I cheated in High School. It was the norm. That's not justification, but it's true. In every tier, from standard classes to the advanced, cheating was the norm. Not everyone cheated of course, but a lot of people did. By my own estimations I'd say only 1% of students make it through graduation without ever cheating, not once.
We would cheat on homework, on tests, and classwork. Less-so on papers where plagiarism of course wasn't tolerated and harder to get away with. In one elaborate case my friend was one more failing test grade away from failing the class for the year and having to take it again. His classroom was set up in rows facing the front. The teacher handed out the test by giving a stack of 5 or so to each student in the front row who would then take one and pass it back. My friend was in the back row with a compatriot directly in front of him. His compatriot kept two tests and my friend in the back raised his hand to say he didn't get one. The teacher dutifully obliged her nearly-failing student my friend began working on the test on his own. The two conspirators sat in a row all the way to left of the classroom, right next to the row of windows. When the teacher was distracted the student with the second test threw it out the window. Another of one my friends was waiting below and grabbed the falling papers. This friend, an ace in math who had already taken whatever class they were in, took the test to the bathroom and easily completed the problem set. At a prearranged time my friend in the class met my friend in the bathroom who passed along the completed test. Back in the classroom the two conspirators copied the answers in their own scrawl and got rid of the evidence. My friend successfully passed the course.
As far as creativity that's A+. I told this story first of all because it's a great story of cheating, but also to illustrate the massive amounts of cheating in high schools. When I got to college and began picking my own classes and shaping my own education I let the cheating melt into the past. I didn't want to cheat, I learned to want to learn and do well on my own merits. The problem in high schools though, is we aren't taught to learn for the sake of learning. We are taught for the tests and for the grades and for the highest SAT scores all to get into the best colleges. High school was a game because we saw it as a game. We could do just as well as the kids trying their very hardest without doing any work at all. We could skip classes and get high and still compete with them to get into the Ivy league schools. Tests, tests, tests, tests. That's all we learned in high school. The classes were shaped and organized by the test calendar. We would slack off, slack off, slack off, get the grade they wanted out of us, and continue to slack off.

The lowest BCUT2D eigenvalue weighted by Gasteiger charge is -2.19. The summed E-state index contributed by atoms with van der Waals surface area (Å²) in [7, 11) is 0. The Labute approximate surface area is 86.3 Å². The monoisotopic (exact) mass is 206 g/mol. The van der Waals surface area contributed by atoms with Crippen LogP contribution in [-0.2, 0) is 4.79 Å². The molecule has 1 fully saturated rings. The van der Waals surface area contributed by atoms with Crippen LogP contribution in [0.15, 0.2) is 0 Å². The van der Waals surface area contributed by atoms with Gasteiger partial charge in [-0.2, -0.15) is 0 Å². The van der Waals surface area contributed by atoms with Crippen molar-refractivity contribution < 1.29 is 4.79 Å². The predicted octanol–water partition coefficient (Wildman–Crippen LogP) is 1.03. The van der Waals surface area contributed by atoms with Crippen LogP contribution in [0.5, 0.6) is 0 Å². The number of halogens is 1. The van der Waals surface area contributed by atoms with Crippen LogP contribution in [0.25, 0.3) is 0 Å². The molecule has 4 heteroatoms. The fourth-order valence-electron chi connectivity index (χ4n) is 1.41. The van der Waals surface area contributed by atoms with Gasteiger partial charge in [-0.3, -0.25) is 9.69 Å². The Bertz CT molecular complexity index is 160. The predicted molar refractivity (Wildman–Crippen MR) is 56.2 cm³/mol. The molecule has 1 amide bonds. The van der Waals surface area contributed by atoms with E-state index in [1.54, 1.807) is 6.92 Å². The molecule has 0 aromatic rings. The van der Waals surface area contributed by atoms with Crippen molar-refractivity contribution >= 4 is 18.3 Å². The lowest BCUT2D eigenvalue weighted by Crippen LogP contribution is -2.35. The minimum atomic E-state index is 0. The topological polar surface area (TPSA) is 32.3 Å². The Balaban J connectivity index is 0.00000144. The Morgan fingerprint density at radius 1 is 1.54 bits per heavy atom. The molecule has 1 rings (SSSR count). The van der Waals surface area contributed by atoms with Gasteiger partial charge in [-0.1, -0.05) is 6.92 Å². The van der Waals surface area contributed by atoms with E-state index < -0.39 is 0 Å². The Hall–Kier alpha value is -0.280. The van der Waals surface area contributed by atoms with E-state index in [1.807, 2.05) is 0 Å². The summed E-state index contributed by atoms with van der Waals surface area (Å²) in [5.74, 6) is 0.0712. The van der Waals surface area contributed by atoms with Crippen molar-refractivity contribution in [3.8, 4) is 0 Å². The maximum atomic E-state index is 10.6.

The AP classes were the biggest jokes of all. You can't cheat on those. But the teachers don't even try to hide the fact that their entire curriculum is based on the test at the very end of the school year. After the test there is a month left before school ends. My senior year I was in 5 AP classes through which I did minimal work the whole way. After we took the test all 5 classes ended and the teachers didn't try to hide the mass of nothingness that followed the test. But AP classes aren't jokes because of that. They are jokes because they don't amount to anything. They bring schools credit with the state. They don't prepare us for college even though they are supposedly designed to be college level classes. They aren't, they are still high school tests. If they didn't teach to the test maybe they would be college level. A bit of a paradox.
The system needs an overhaul. I don't know how it should be done. All I know is The National Honor Society is filled with cheating students. The schools overlook this because they only care about the grades their students get which amounts to money. That's money the teachers don't get unless their students get the grades. Students are being overlooked. Can we please fix this?